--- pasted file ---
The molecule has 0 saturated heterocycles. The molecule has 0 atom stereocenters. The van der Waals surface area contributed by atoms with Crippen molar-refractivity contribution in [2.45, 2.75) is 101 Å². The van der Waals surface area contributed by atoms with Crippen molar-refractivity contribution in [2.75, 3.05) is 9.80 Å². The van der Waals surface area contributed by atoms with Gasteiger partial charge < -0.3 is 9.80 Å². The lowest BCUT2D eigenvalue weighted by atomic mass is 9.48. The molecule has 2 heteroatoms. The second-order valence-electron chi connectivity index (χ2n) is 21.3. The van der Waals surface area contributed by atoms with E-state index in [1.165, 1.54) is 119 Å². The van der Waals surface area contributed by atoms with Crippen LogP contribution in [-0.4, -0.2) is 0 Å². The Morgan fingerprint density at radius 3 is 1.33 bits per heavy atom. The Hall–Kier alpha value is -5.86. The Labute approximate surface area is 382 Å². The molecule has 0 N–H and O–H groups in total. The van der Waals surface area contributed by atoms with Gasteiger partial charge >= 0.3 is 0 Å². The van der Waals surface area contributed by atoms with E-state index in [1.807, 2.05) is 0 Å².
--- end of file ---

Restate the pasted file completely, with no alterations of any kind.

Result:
The molecule has 0 saturated heterocycles. The molecule has 0 atom stereocenters. The van der Waals surface area contributed by atoms with Crippen molar-refractivity contribution in [2.45, 2.75) is 101 Å². The van der Waals surface area contributed by atoms with Crippen molar-refractivity contribution in [2.75, 3.05) is 9.80 Å². The van der Waals surface area contributed by atoms with Gasteiger partial charge < -0.3 is 9.80 Å². The lowest BCUT2D eigenvalue weighted by atomic mass is 9.48. The molecule has 2 heteroatoms. The second-order valence-electron chi connectivity index (χ2n) is 21.3. The van der Waals surface area contributed by atoms with E-state index in [1.165, 1.54) is 119 Å². The van der Waals surface area contributed by atoms with Crippen LogP contribution in [-0.4, -0.2) is 0 Å². The Morgan fingerprint density at radius 3 is 1.33 bits per heavy atom. The Hall–Kier alpha value is -5.86. The Labute approximate surface area is 382 Å². The molecule has 0 N–H and O–H groups in total. The van der Waals surface area contributed by atoms with Gasteiger partial charge >= 0.3 is 0 Å². The van der Waals surface area contributed by atoms with E-state index in [1.807, 2.05) is 0 Å².